This post is part of a series of updates on MS Ignite. At the time of posting, it’s partway through day one.
The day is going by fast, and we’ve already heard several big announcements alongside multiple newer products that got us pretty excited. Each is worthy of its own post, but we’ll summarize them here.
- Azure: Quantum, Serverless Computing, Autonomous Systems, Arcs
- Power Platform, #poweraddicts, and Power Automate
- Bing internal (intraorganizational) search & Edge upgrades
Let’s break those down into some more digestible parts.
The Azure landscape has shifted forward so suddenly and with such great momentum that I’m sure others like me were left reeling a bit. Here’s a quick summary of some of the bigger Azure-related announcements.
More-super-than-supercomputers, quantum computing allows for the rapid collection and crunching of complex data. Those most likely to benefit from Azure Quantum are enterprise-level businesses.
Azure Serverless Computing
There are 54 Azure regions and 130,000 miles of fiber. With all of that infrastructure in place, businesses can focus on other tasks, such as developing apps, rather than on creating and configuring the foundation those apps rely upon. Azure has been defined as a managed data service that is multi-cloud, meaning we can run Azure pipelines on Amazon- and Google-owned clouds with Azure Arcs (more on that in a bit).
Today, autonomous systems rely on intervention to control them. However, Microsoft aims to teach the controllers to communicate with machines so machines can eventually self-regulate.
Microsoft has a history of ethics in considering how technology affects human lives.Satya Nadella
Technology is always a platform and a tool; as we learn and grow, so must the tools with which we work. And now tools learn with us, so we can advance together.
Microsoft is integrating hardware with Azure to bring the platform to the edge–meaning to the area where we capture data that we then send to a data center to process.
Organizational empowerment seems to be driving this initiative, which we fully celebrate. Azure Arc is intended to let you use central auditing and deployment of combined on-prem and cloud servers.
Power Platform and #PowerAddicts
The goal of the Power Platform is that anyone can take on the developer role. The excitement and empowerment that has come from this platform have built its own community self-named #PowerAddicts, who thrive on the self-reliability and low barrier to entry that enables people to improve their organization’s competitiveness. At the conference, it was estimated that there will be 500 million new applications built by 2023. That’s more than have been built in the past 40 years.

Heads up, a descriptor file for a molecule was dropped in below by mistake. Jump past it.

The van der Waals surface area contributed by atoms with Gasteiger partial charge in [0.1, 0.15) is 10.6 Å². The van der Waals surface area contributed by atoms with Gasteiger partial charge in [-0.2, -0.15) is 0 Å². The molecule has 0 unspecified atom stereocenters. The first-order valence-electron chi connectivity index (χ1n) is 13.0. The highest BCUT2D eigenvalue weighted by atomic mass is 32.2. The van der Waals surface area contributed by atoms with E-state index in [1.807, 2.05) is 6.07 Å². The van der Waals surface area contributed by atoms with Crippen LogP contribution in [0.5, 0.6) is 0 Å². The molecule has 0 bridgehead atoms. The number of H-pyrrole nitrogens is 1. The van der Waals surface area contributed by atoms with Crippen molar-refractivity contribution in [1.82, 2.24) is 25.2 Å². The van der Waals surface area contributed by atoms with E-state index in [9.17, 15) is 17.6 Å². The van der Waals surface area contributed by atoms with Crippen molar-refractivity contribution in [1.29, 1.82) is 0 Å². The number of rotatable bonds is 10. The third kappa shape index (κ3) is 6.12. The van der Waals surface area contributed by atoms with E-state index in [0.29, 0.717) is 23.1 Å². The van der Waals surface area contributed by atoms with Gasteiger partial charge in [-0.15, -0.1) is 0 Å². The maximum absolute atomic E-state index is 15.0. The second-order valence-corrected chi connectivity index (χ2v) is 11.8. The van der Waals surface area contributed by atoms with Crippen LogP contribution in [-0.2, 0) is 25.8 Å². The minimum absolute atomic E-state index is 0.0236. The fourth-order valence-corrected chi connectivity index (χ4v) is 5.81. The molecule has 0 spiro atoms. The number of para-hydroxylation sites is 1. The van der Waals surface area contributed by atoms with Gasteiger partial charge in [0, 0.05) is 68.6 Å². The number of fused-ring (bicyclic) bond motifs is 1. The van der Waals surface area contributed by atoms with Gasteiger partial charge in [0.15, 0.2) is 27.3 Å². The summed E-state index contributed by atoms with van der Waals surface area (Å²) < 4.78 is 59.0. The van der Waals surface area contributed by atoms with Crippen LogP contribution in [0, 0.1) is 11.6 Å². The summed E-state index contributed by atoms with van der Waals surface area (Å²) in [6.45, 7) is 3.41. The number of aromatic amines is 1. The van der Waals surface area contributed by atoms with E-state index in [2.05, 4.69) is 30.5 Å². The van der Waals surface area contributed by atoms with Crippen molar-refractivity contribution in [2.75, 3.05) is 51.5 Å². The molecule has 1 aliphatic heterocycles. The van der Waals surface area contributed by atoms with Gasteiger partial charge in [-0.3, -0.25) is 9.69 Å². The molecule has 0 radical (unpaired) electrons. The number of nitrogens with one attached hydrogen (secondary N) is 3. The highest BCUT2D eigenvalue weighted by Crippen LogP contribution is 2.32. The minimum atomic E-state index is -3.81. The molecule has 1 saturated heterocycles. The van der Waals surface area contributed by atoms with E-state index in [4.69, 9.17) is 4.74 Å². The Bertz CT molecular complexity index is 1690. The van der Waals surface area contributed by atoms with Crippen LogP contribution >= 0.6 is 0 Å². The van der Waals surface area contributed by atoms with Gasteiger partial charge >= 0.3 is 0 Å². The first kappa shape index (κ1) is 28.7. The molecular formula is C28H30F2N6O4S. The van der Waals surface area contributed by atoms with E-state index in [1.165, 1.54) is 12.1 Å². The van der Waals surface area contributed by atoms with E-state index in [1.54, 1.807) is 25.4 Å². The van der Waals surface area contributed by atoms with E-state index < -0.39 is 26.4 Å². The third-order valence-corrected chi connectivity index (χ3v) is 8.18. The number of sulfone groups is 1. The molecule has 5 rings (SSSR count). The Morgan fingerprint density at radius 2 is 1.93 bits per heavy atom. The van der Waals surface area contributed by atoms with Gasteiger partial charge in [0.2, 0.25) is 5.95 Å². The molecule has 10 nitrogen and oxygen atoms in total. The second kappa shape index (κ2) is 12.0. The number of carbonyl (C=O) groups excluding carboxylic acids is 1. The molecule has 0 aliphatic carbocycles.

An interesting concept, Power Automate is the capture of keyboard inputs via screen interaction so the machine can perform the task. Here again, we see a movement toward autonomous systems, this time on the side of the screen. Repetitive tasks can be made more efficient with Power Automate.
Bing and Edge
Bing’s Intraorganizational Search
Now, searching in Bing can turn up results from within your organization. The example given was of a colleague trying to find the information given to her by another colleague. When she searched for her peer, information came up regarding recent documents, interactions, and the individual in question. Again, this application seems more enterprise-focused.
As many may be thrilled to hear, Edge is now twice as fast as its former self.
- The democratization of digital technology: The idea of a “citizen developer” concretizes the digital democracy concept. Between the Power Platform and multi-cloud, multi-arc nature of Azure, Microsoft is truly trying to help all people and organizations be digitally current and competitive.
- Apps are where it’s at. With all of that Azure infrastructure in place, we don’t need to worry about server management as much. We’re going to see a tremendous rise in app development and usage as businesses can flex their developer muscles and let their infrastructure muscles take a rest.
- Security is now foundational, not revolutionary. Change happens rapidly, yet normalization of those changes still suffers a lag. Now more than ever are cybersecurity policies critical to an organization–not because the giants are talking about them, but because the giants aren’t talking about them, except as a natural part of an existing system. Security is no longer an option, though, in truth, it hasn’t been an option in a long while; it’s been a necessity.
That’s what we have for you for now! Stay tuned as we gather more information and learn more about what’s next for Microsoft in the coming year.